Waters sings the verses and Gilmour sings the chorus. The music feels a bit dreamy and floating, and sounds like I imagine having “hands just like two balloons” might feel. But Gilmour’s hands are definitely nimble enough in the solos. gilmour 2He plays two this time, (2:04 – 2:34 and 4:31 – end) and the sound and feel of both amaze me with every listen – even 35 years later. When asked what effects he uses to get that “Gilmour sound” on “Comfortably Numb,” Phil Taylor, Gilmour’s guitar technician of more than 40 years, said this: “It think it’s just pretty much him. He is obviously using a couple of effects, like a Big Muff and a delay, but it really is just his fingers, his vibrato, his choice of notes … I find it extraordinary when people think they can copy his sound by duplicating his gear. In reality, no matter how well you duplicate the equipment, you will never be able to duplicate the personality.”

A third song featuring my two favorite components is “Hey You,” with the boys sharing vocal duties, and Gilmour being Gilmour, and also playing some wonderful fretless bass.

“Hey You” is a sad song and since The Wall tells a sad story, all of the songs have varying degrees of sadness to them. Many are slow songs. I’m not typically a fan of collections of slow, sad songs, but they work here as a part of the larger story. But there are a couple of rockers on the album, and even with their tinges of sadness, I could listen to them any time.

“Young Lust” is a reflection of Pink’s desires as he makes his way in the world.

But with it’s reference to needing a “dirty woman” – just the type of woman “Mother” said she’d never let get through to him – it sounds more sadly desperate than sexy. It has (again) fabulous guitar playing, showing that Gilmour can evoke anything with that axe. roger bassAlso worth mentioning is Roger Waters’s’ bass playing on this track. He is the main visionary, songwriter and singer in the band (and particularly on The Wall) and sometimes it seems like “bass player” is indeed the fourth item on his To Do list. But on this song he plays a sort of funky, bouncy, 70s-sounding bass line that helps give the song a feeling of fun. The song ends with Pink calling his girlfriend and hearing a man answer – the type of non-musical addition that challenged my sister’s and my view of music back in 1980.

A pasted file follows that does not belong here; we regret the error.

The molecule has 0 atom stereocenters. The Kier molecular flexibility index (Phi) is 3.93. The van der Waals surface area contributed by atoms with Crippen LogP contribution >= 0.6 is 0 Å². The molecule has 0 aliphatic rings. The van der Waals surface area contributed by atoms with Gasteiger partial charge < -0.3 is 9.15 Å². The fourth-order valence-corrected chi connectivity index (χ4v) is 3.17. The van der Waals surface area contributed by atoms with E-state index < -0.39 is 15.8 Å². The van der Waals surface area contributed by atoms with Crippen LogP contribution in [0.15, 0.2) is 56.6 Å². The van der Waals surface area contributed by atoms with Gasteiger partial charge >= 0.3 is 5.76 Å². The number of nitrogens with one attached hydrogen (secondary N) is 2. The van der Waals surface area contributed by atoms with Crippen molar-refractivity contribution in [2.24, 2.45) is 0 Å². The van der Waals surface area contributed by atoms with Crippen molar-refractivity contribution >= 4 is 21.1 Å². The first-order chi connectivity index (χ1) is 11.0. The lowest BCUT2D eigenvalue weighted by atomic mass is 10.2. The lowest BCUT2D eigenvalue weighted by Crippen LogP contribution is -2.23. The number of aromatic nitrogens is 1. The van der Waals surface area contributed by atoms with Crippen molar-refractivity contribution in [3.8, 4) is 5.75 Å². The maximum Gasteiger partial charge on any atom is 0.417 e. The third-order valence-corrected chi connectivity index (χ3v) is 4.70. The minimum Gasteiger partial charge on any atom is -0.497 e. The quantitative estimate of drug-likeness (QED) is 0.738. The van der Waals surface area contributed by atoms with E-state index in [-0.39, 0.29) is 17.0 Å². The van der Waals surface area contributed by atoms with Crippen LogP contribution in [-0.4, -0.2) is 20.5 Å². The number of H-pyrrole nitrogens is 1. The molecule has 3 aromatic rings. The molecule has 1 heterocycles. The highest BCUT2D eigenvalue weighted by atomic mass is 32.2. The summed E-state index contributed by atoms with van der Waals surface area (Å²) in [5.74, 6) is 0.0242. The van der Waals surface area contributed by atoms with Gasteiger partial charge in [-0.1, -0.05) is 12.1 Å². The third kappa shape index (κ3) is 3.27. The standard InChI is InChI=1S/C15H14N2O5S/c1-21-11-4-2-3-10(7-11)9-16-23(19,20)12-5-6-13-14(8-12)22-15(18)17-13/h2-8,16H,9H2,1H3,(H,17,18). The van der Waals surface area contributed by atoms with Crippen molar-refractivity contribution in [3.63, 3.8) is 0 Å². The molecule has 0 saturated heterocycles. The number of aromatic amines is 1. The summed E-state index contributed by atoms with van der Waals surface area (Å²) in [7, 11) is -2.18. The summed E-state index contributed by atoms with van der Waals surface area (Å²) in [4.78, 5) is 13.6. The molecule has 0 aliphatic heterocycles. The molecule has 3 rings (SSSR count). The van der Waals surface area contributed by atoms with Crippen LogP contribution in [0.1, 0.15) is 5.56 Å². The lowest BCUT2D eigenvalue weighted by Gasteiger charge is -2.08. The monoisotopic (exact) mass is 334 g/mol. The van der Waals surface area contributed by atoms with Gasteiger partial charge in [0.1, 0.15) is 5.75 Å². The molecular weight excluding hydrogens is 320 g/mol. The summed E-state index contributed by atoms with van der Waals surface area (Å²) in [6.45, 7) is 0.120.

Non-musical additions such as this certainly add some emotion and context to the songs, helping to place them squarely into the narrative of the piece as a whole. But such additions – to my taste – can sometimes takes away from the songs. There are times when I’d rather hear more of the actual song, and perhaps have another verse help carry the narrative. For example, the very good “One of My Turns” uses TV clips and the sounds of a room being destroyed.

However, the song is rather short, and ends before I want it to end. It makes sense as a narrative pieceone turns (Pink wigs out (one of his ‘turns’), his lady friend leaves, he suddenly finds himself alone) but I’m a music fan, and I want to hear more music. I want another Gilmour solo, I want more vitriolic lyrics spat with gusto through Waters’s snarl. I think the narrative could’ve been achieved with another verse instead of the added sounds.

gilmour 3Similarly “Goodbye Blue Sky,” is excellent, and deserves to be a lengthier song, but instead has been whacked down to a measly 2 min 48 seconds, with two verses and a single chorus, in order that it fit into the structure of the record.